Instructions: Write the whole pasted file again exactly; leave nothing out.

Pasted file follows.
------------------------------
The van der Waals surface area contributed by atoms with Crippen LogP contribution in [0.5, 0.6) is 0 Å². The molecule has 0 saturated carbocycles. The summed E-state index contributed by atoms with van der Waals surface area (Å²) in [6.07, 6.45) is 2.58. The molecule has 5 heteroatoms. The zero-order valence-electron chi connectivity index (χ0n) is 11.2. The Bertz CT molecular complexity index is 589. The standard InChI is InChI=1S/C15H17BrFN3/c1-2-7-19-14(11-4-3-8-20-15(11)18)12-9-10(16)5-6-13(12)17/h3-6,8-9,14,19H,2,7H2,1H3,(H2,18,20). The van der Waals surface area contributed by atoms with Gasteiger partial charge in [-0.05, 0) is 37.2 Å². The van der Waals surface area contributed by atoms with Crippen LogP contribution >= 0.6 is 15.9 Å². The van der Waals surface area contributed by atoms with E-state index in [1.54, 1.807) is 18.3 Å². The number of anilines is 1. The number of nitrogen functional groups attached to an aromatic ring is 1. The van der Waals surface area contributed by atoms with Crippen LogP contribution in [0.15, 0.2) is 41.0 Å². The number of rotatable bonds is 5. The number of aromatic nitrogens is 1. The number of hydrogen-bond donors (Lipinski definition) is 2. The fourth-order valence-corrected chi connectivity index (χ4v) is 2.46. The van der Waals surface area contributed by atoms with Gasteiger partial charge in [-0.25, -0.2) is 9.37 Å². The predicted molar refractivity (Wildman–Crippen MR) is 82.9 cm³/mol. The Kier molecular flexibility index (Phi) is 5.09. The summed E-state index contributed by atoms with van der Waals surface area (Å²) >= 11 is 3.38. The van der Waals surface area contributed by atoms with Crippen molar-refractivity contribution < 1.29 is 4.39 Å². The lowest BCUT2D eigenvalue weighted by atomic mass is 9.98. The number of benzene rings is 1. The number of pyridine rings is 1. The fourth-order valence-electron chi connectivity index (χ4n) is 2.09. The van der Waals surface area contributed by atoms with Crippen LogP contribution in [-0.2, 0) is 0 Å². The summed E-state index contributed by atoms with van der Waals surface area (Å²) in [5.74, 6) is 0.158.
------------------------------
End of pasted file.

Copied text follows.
The van der Waals surface area contributed by atoms with Crippen LogP contribution in [0.5, 0.6) is 0 Å². The molecule has 0 saturated carbocycles. The summed E-state index contributed by atoms with van der Waals surface area (Å²) in [6.07, 6.45) is 2.58. The molecule has 5 heteroatoms. The zero-order valence-electron chi connectivity index (χ0n) is 11.2. The Bertz CT molecular complexity index is 589. The standard InChI is InChI=1S/C15H17BrFN3/c1-2-7-19-14(11-4-3-8-20-15(11)18)12-9-10(16)5-6-13(12)17/h3-6,8-9,14,19H,2,7H2,1H3,(H2,18,20). The van der Waals surface area contributed by atoms with Gasteiger partial charge in [-0.05, 0) is 37.2 Å². The van der Waals surface area contributed by atoms with Crippen LogP contribution >= 0.6 is 15.9 Å². The van der Waals surface area contributed by atoms with E-state index in [1.54, 1.807) is 18.3 Å². The number of anilines is 1. The number of nitrogen functional groups attached to an aromatic ring is 1. The van der Waals surface area contributed by atoms with Crippen LogP contribution in [0.15, 0.2) is 41.0 Å². The number of rotatable bonds is 5. The number of aromatic nitrogens is 1. The number of hydrogen-bond donors (Lipinski definition) is 2. The fourth-order valence-corrected chi connectivity index (χ4v) is 2.46. The van der Waals surface area contributed by atoms with Gasteiger partial charge in [-0.25, -0.2) is 9.37 Å². The predicted molar refractivity (Wildman–Crippen MR) is 82.9 cm³/mol. The Kier molecular flexibility index (Phi) is 5.09. The summed E-state index contributed by atoms with van der Waals surface area (Å²) >= 11 is 3.38. The van der Waals surface area contributed by atoms with Crippen molar-refractivity contribution < 1.29 is 4.39 Å². The lowest BCUT2D eigenvalue weighted by atomic mass is 9.98. The number of benzene rings is 1. The number of pyridine rings is 1. The fourth-order valence-electron chi connectivity index (χ4n) is 2.09. The van der Waals surface area contributed by atoms with Crippen LogP contribution in [-0.2, 0) is 0 Å². The summed E-state index contributed by atoms with van der Waals surface area (Å²) in [5.74, 6) is 0.158.